They were both expected to attend school so as to further their education, but finding the right place turned out to be a bit of a problem. [Read more…] about John Quincy Adams’ Dutch Education
Over the centuries, numerous American visitors to the Netherlands produced travel accounts, filled with their fresh insights and observations as they viewed the familiar from a foreigner’s perspective. John Romeyn Brodhead is no exception, but he was not a regular tourist. He was, or rather became, a man with a mission, hunting for American history in Dutch archives. [Read more…] about The 19th Century Hunt for New York’s Dutch History
The small colonial town that the Dutch founded in North America was called New Amsterdam. We now know it as New York City. The story of how the name evolved has many twists and turns and is, in fact, a tale of war and peace. [Read more…] about New Amsterdam & New York: What’s In A Name?
The bonds that connect the American and Dutch peoples have been commemorated in various ways and at various levels. Dutch-American Friendship Day is a well-established annual event at the governmental level. In New York City, the historical memory of Petrus Stuyvesant has recently become controversial, but in the twentieth century his image was iconic.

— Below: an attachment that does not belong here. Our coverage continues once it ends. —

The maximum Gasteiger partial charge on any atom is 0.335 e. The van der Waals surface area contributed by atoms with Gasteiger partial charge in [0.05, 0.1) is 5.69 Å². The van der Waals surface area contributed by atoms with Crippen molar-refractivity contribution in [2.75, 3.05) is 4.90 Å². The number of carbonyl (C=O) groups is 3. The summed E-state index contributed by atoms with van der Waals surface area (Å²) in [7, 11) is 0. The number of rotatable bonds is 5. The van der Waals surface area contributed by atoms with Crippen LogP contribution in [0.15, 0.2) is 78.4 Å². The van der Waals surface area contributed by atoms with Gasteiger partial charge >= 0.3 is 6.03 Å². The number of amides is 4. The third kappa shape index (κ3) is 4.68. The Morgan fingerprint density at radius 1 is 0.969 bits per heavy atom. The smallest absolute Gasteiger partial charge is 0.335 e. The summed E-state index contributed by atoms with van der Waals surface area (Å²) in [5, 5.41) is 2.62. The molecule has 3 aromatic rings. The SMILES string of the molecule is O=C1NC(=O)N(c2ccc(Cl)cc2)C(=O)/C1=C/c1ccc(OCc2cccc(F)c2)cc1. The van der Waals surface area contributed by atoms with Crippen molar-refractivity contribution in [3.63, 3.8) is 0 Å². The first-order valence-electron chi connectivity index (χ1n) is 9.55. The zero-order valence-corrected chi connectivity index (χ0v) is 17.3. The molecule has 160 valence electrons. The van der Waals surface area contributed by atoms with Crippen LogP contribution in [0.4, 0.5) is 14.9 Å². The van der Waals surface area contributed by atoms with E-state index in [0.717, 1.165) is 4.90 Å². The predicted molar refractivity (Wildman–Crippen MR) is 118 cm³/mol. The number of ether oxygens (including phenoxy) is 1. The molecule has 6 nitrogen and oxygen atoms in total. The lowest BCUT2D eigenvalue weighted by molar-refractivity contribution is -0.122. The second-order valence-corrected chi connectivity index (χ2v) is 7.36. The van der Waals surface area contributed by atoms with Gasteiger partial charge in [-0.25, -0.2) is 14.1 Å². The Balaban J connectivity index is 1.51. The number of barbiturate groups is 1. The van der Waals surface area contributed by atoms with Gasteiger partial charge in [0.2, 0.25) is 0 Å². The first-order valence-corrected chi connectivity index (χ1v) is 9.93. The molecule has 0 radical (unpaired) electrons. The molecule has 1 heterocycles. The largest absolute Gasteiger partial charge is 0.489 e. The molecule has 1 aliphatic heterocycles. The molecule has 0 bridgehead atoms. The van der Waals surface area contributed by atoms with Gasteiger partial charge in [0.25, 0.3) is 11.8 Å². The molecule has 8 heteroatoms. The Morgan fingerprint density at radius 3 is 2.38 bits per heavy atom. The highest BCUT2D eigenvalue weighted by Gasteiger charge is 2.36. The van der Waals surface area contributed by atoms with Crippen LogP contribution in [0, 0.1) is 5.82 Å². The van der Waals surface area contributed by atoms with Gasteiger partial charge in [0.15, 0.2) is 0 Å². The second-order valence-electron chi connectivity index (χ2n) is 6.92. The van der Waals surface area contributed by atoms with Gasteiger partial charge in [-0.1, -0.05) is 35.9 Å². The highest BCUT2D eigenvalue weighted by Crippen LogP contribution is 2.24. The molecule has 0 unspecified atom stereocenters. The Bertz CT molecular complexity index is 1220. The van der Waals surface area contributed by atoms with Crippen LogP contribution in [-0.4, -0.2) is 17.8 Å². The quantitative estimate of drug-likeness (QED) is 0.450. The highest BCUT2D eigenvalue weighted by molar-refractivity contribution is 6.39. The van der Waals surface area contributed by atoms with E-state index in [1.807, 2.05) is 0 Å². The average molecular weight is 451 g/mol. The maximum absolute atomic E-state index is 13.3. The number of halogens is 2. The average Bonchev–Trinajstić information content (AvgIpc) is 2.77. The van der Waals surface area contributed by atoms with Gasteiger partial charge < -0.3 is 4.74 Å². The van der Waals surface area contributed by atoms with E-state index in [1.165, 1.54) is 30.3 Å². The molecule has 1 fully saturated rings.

On April 19th, 1782, the Dutch States General decided to recognize John Adams as the envoy of the United States of America. It was the culmination of a contentious political process in which the Dutch Republic’s constituent provinces (Friesland being the first) instructed their delegates to vote in favor of accepting Adams’s nomination. With Adams in place as America’s minister plenipotentiary, the Dutch Republic reciprocated by naming Pieter Johan van Berckel as its first ambassador. [Read more…] about Dutch-American Stories: The “Patron Saint of New York”